Victoria Deputy Premier Peter Ryan
Victoria Minister for Police Peter Ryan
Roadside Signs Spread Safety Message For Motorists
Victor P Taffa
The first phase of a state-wide rollout of roadside safety signs is officially in place after Deputy Premier and Minister for Police Peter Ryan today threw the switch on one of the signs in Gippsland.
Mr. Ryan said the electronic trailer-mounted sign on the Princess Highway, between Pakenham and Drouin, was one of 15 variable messaging signs now operating on three of the state’s highways.
“These signs are part of the Coalition Government’s multi-tiered approach to increasing road safety awareness, particularly now during the schools holidays and with Easter just around the corner.” Mr. Ryan said.
“The Easter long weekend is notorious for fatalities and so the government, in consultation with Victoria Police and VicRoads, has ensured 15 high-risk locations have signs in place alerting motorists to drive carefully, as Police will be enforcing speed limits in the area.”
“The 15 sites on the Calder, Western and Princes Highways have been chosen based on previous crash data, and because they do not have any fixed speed cameras.”
Mr. Ryan said the electronic signs would display “High Risk Area, Police Enforcing Speed” to notify motorists that if they exceeded the speed limit, they would be penalised.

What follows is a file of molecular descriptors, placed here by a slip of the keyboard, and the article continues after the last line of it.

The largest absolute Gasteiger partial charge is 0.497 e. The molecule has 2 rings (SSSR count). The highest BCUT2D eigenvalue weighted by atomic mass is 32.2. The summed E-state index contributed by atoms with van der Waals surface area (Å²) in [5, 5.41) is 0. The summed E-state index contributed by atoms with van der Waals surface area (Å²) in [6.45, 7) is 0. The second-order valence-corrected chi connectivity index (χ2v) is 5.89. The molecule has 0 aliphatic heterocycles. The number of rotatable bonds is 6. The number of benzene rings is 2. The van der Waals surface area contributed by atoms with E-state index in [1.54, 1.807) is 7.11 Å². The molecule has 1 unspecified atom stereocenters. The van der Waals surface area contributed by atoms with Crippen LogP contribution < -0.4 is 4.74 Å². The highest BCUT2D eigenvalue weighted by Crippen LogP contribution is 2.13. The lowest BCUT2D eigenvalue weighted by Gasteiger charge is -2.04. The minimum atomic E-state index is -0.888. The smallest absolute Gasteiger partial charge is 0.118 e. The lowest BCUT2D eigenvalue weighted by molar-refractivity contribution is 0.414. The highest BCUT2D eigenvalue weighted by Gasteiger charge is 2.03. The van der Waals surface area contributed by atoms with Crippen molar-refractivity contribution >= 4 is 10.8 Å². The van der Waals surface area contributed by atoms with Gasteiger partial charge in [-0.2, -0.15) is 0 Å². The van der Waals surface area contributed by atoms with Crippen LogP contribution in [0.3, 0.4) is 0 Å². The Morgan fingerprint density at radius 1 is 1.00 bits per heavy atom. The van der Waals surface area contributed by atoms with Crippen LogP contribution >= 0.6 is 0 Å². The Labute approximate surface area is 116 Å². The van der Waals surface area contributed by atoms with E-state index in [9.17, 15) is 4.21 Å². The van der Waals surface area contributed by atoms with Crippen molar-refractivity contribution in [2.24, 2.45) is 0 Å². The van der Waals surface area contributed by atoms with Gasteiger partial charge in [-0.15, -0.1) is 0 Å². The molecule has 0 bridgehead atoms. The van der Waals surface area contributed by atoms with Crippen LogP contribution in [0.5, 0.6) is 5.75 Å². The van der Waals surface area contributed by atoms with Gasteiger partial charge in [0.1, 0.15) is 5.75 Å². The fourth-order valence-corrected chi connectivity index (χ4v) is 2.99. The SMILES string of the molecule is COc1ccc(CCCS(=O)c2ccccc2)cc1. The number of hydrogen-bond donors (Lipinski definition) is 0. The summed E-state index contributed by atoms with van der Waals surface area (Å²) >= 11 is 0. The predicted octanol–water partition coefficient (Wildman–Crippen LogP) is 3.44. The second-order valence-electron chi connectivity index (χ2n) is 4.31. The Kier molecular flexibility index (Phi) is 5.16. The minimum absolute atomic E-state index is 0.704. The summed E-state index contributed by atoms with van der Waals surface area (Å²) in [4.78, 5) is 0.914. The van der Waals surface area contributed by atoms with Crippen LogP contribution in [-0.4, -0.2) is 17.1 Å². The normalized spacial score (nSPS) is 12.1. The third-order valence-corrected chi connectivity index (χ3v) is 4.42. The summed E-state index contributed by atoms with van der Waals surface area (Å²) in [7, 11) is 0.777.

“Unfortunately motorists in regional and rural areas are currently disproportionately represented in the state’s road toll.” Mr. Ryan said.
“The Coalition is serious about reducing the road toll and raising awareness of how important it is for motorists to behave responsibly on our roads.”
The 15 variable messaging, trailer-mounted signs will be placed in locations on the Calder Highway between Melbourne and Bendigo; on the Western Highway between Melbourne and Burrumbeet (near Ballarat); and on the Princes Highway between Melbourne and Sale.
Mr. Ryan said work had already begun on the second phase of the project which would involve a broader state-wide rollout of electronic and fixed signs based on detailed information about serious and fatal crashes throughout Victoria.
“Regardless of whether there are fixed cameras operating on a stretch of road, Police will enforce the speed limit with on-the-spot fines and mobile speed cameras to ensure that those who break the speed limit are penalised accordingly.” Mr. Ryan said.